Mommas Boys – How It All Began

On December 16th, NBC aired “Momma’s Boy’s” a show that features 3 men below the age of 30 and their mother’s all trying to find the self-proclaimed “momma’s boys”, mates. The boys, follow the advice of their mothers, and try to balance their attractions and interests, with their mother’s desires for wholesome, kind womyn – womyn, whom they’d like to be very similar to who they are.
 
But the real jump off from the show has come from Khalood Bojanowski, an Iraqi-American womyn, participating with her 21-year old son, Jojo. Known as Mrs. B on the program, she bring a whole new set of attributes to “hockey moms,” when Mrs. B introduced herself, by listing in callous and inappropriate detail, all the womyn who would not suit her son. From “a Black,” to a “fat one,” to Jewish womyn, Mrs. B’s list is as extensive as it is representative of her internalized oppression. See for yourself:

Mommas Boys – Bitch, Are you crazy? (12/16)

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Video Recaps | Full Episodes | Webisodes

In a previous post – focusing on the only self-identified Latina in the group in the group of womyn on “Momma’s Boy,” it was clear this show would have plenty of fodder. The womyn I focused on had a fantastic quote about a certain part of anatomy she has on loan from men. 

The show hasn’t disappointed: it’s a hot mess of internalized oppression, which lends itself, in fact compels you, to analyze. From the uncomfortably close relationships between mother and son, to the clear patriarchal associations and structures it supports, “Momma’s Boys,” provides at least a Master’s level worth of foolishness, from which you could get a degree in “whack cultural ish that Americans aren’t necessarily watching, but which some folks are still acting up on.”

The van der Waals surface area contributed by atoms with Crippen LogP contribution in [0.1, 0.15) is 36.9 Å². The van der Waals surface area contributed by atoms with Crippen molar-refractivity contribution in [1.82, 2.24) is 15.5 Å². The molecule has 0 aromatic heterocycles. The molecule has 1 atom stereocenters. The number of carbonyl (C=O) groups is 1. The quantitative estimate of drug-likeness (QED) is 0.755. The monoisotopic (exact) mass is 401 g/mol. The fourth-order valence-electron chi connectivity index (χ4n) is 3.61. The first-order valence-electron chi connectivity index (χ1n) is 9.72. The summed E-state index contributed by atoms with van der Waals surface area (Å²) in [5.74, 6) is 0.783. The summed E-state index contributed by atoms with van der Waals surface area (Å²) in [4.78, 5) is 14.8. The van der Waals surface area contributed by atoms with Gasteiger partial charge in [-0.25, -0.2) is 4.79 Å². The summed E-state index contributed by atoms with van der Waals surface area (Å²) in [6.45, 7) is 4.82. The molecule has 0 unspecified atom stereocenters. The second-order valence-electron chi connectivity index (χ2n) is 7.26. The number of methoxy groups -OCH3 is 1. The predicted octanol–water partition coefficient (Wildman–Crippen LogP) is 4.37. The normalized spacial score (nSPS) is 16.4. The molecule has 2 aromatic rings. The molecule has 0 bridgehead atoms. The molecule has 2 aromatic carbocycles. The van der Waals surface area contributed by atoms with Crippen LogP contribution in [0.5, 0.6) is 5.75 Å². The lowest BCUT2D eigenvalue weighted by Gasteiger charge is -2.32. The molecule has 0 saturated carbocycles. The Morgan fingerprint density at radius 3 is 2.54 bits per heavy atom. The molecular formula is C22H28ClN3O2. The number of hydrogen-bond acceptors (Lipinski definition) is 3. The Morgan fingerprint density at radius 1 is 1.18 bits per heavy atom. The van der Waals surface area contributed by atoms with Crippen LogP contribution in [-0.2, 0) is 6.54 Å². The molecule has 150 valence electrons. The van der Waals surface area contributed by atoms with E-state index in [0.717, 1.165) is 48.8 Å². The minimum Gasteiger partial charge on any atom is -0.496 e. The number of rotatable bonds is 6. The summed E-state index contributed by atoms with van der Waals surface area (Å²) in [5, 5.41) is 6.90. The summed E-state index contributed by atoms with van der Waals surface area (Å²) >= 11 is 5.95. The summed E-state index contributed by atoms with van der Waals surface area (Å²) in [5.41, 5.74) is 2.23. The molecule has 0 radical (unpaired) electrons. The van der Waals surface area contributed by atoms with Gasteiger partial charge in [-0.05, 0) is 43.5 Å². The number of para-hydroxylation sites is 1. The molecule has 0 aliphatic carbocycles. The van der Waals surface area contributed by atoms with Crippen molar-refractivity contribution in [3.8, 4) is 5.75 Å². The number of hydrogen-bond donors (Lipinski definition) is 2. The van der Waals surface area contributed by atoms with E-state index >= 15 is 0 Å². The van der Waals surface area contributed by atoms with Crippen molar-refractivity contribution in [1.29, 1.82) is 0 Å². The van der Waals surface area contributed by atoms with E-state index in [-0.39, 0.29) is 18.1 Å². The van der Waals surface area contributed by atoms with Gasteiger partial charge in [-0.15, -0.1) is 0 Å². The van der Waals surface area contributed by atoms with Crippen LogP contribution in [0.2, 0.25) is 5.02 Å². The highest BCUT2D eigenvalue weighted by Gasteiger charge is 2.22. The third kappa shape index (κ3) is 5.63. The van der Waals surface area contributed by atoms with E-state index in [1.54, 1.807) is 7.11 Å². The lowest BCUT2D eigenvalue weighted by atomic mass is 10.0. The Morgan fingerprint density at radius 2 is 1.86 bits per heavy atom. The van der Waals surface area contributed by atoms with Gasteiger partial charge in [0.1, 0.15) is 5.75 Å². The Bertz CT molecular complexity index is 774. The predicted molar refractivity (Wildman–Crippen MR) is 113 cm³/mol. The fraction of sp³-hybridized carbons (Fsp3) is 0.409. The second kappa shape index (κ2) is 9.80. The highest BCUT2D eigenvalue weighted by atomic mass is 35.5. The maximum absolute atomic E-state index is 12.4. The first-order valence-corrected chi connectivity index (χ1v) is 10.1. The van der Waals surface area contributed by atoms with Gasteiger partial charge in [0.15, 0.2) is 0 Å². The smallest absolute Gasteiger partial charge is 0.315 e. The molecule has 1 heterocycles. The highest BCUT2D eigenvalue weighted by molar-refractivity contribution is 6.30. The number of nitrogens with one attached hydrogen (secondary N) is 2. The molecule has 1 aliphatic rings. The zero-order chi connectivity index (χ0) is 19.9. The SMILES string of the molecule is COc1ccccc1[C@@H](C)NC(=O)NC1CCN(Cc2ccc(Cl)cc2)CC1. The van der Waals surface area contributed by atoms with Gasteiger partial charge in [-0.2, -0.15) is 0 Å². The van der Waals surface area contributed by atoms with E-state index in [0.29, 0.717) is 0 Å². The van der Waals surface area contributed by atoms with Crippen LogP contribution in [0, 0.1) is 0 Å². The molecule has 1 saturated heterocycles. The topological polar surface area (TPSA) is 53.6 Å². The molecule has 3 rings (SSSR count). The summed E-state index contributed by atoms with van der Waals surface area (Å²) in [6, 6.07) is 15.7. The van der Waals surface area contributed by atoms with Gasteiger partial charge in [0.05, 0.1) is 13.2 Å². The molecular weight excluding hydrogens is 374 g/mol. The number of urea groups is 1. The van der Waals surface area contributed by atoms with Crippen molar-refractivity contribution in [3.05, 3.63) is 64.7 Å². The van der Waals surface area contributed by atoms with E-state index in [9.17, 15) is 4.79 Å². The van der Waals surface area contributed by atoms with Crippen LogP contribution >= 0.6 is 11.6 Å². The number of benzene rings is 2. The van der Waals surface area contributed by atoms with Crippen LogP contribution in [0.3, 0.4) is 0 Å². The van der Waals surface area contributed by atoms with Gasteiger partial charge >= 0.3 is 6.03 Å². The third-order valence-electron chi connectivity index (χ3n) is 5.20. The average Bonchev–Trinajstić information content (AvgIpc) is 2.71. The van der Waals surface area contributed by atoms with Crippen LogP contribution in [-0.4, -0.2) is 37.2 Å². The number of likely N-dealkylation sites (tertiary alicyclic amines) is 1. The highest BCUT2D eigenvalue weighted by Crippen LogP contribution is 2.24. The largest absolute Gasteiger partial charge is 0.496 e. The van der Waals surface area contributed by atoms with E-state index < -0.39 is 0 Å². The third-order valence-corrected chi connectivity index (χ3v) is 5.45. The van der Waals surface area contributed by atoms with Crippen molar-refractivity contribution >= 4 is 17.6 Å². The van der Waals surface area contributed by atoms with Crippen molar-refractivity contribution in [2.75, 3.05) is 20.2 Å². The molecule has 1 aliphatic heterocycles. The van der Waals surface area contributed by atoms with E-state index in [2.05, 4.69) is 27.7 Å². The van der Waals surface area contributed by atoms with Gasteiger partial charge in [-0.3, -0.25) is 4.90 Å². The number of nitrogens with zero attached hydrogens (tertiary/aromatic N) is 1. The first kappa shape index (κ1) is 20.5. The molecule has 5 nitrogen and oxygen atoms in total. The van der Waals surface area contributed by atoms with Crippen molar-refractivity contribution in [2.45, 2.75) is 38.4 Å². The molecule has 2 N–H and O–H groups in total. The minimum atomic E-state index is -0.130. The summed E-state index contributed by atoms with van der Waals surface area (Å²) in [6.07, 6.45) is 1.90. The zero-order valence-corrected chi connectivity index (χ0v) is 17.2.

In the above video, it’s interesting to watch as each group of womyn hears her group named. Mrs. B starts with hair and “boobs,” and then like a train careening through a station she goes straight from hair and boobs to “a Jewish or a Black.” An interesting mental leap, that tellingly links certain beauty attributes with identities, locking and linking the “wrong” hair and boobs, with Mrs. B’s feeling of the wrong races and ethnicities. She then transitions back to labeling body type. I think, Mrs. B. is interchangeably using pheno and body type with race and ethnicity. As the womyn begin to fret, Camilla, a Black womyn keeps her cool, explaining “racism isn’t dead.” Sure ‘nough.

While shocking to most politically correct and culturally fluent Americans (some of whom are genuinely shocked and some of whom know to seem “shocked”), the reactions are staggered. It’s pretty interesting to watch the reactions cascade.

When one considers the statistics around Black womyn and marriage, namely that only 1 in 4 Black womyn is married by the age of 40, this scene to me, represents the ways in which Black womyn are removed from the “competition of mating,” often because of stereotypes and deeply embedded racism – being propagated, often times, by other womyn.  This is where superficially – and in all the wrong ways, we can see “feminism is to lavender, as womynism is to purple.” Sure by the end of Mrs. B’s rant everyone is upset – but no one leaves the competition, none of the white womyn featured on camera decide to boycott or confront Mrs. B, in fact it’s only the womyn of color, whom Mrs. B has dehumanized most forcefully, who ultimately end up engaging with her most frequently. Ironically, it is Black womyn whom Mrs. B cries to and with. The other mothers, even caring mothering Esther, whom Mrs. B blatantly dismissed with her “not a Jewish one” do nothing to confront her. Though in the case of Esther, and considering her recent behavior, perhaps she thought: “Yes! All the Jewish womyn are for my Robbie.” But even if the other mothers wouldn’t address a personal offense, neither did Lorraine or Esther assuage the hurt feelings of the womyn of color. None of them pull Mrs. B aside to address her blatant racism: it’s not their problem; not personally anyway.